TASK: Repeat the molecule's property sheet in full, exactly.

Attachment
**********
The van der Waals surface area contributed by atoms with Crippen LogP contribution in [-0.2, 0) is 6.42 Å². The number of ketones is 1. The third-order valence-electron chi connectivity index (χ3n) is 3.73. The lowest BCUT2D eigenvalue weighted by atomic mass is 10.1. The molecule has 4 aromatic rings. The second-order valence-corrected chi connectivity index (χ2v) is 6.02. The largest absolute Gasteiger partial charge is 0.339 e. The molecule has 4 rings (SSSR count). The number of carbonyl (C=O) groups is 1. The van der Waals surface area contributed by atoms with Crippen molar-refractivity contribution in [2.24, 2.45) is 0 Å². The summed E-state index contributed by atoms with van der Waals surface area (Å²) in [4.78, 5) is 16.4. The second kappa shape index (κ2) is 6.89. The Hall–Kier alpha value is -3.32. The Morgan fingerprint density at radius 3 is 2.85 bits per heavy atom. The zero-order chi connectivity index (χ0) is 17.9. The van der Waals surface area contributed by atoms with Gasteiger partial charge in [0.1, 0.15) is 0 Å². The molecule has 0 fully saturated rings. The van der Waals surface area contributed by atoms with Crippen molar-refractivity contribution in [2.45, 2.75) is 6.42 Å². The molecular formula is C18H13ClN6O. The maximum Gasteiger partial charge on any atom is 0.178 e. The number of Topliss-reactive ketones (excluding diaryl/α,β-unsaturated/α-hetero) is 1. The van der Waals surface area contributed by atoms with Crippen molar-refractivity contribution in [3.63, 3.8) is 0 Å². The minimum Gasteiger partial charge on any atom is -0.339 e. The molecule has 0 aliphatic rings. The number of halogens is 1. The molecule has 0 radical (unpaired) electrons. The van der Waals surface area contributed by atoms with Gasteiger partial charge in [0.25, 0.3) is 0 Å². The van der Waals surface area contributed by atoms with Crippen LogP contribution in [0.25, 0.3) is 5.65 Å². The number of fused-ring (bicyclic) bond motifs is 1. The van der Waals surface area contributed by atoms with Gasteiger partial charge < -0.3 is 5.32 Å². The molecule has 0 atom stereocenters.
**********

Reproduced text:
The van der Waals surface area contributed by atoms with Crippen LogP contribution in [-0.2, 0) is 6.42 Å². The number of ketones is 1. The third-order valence-electron chi connectivity index (χ3n) is 3.73. The lowest BCUT2D eigenvalue weighted by atomic mass is 10.1. The molecule has 4 aromatic rings. The second-order valence-corrected chi connectivity index (χ2v) is 6.02. The largest absolute Gasteiger partial charge is 0.339 e. The molecule has 4 rings (SSSR count). The number of carbonyl (C=O) groups is 1. The van der Waals surface area contributed by atoms with Crippen molar-refractivity contribution in [2.24, 2.45) is 0 Å². The summed E-state index contributed by atoms with van der Waals surface area (Å²) in [4.78, 5) is 16.4. The second kappa shape index (κ2) is 6.89. The Hall–Kier alpha value is -3.32. The Morgan fingerprint density at radius 3 is 2.85 bits per heavy atom. The zero-order chi connectivity index (χ0) is 17.9. The van der Waals surface area contributed by atoms with Gasteiger partial charge in [0.1, 0.15) is 0 Å². The molecule has 0 fully saturated rings. The van der Waals surface area contributed by atoms with Crippen molar-refractivity contribution in [2.45, 2.75) is 6.42 Å². The molecular formula is C18H13ClN6O. The maximum Gasteiger partial charge on any atom is 0.178 e. The number of Topliss-reactive ketones (excluding diaryl/α,β-unsaturated/α-hetero) is 1. The van der Waals surface area contributed by atoms with Crippen molar-refractivity contribution in [3.63, 3.8) is 0 Å². The minimum Gasteiger partial charge on any atom is -0.339 e. The molecule has 0 aliphatic rings. The number of halogens is 1. The molecule has 0 radical (unpaired) electrons. The van der Waals surface area contributed by atoms with Gasteiger partial charge in [0.25, 0.3) is 0 Å². The van der Waals surface area contributed by atoms with Crippen LogP contribution in [0.25, 0.3) is 5.65 Å². The number of fused-ring (bicyclic) bond motifs is 1. The van der Waals surface area contributed by atoms with Gasteiger partial charge < -0.3 is 5.32 Å². The molecule has 0 atom stereocenters.